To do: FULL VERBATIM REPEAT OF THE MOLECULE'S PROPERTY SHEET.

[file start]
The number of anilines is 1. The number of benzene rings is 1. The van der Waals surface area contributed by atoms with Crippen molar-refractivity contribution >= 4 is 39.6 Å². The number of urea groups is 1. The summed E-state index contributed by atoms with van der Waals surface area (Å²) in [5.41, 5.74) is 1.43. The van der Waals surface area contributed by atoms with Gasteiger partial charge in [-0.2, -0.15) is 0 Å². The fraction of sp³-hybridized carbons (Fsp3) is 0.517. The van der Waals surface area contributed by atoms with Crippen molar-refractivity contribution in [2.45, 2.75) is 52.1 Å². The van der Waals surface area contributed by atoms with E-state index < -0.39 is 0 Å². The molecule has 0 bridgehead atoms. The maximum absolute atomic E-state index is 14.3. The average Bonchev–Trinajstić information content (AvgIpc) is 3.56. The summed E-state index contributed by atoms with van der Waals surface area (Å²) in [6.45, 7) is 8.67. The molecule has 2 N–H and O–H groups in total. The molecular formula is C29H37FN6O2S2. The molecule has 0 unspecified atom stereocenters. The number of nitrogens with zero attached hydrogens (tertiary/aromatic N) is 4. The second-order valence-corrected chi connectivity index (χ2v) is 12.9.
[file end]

The number of anilines is 1. The number of benzene rings is 1. The van der Waals surface area contributed by atoms with Crippen molar-refractivity contribution >= 4 is 39.6 Å². The number of urea groups is 1. The summed E-state index contributed by atoms with van der Waals surface area (Å²) in [5.41, 5.74) is 1.43. The van der Waals surface area contributed by atoms with Gasteiger partial charge in [-0.2, -0.15) is 0 Å². The fraction of sp³-hybridized carbons (Fsp3) is 0.517. The van der Waals surface area contributed by atoms with Crippen molar-refractivity contribution in [2.45, 2.75) is 52.1 Å². The van der Waals surface area contributed by atoms with E-state index < -0.39 is 0 Å². The molecule has 0 bridgehead atoms. The maximum absolute atomic E-state index is 14.3. The average Bonchev–Trinajstić information content (AvgIpc) is 3.56. The summed E-state index contributed by atoms with van der Waals surface area (Å²) in [6.45, 7) is 8.67. The molecule has 2 N–H and O–H groups in total. The molecular formula is C29H37FN6O2S2. The molecule has 0 unspecified atom stereocenters. The number of nitrogens with zero attached hydrogens (tertiary/aromatic N) is 4. The second-order valence-corrected chi connectivity index (χ2v) is 12.9.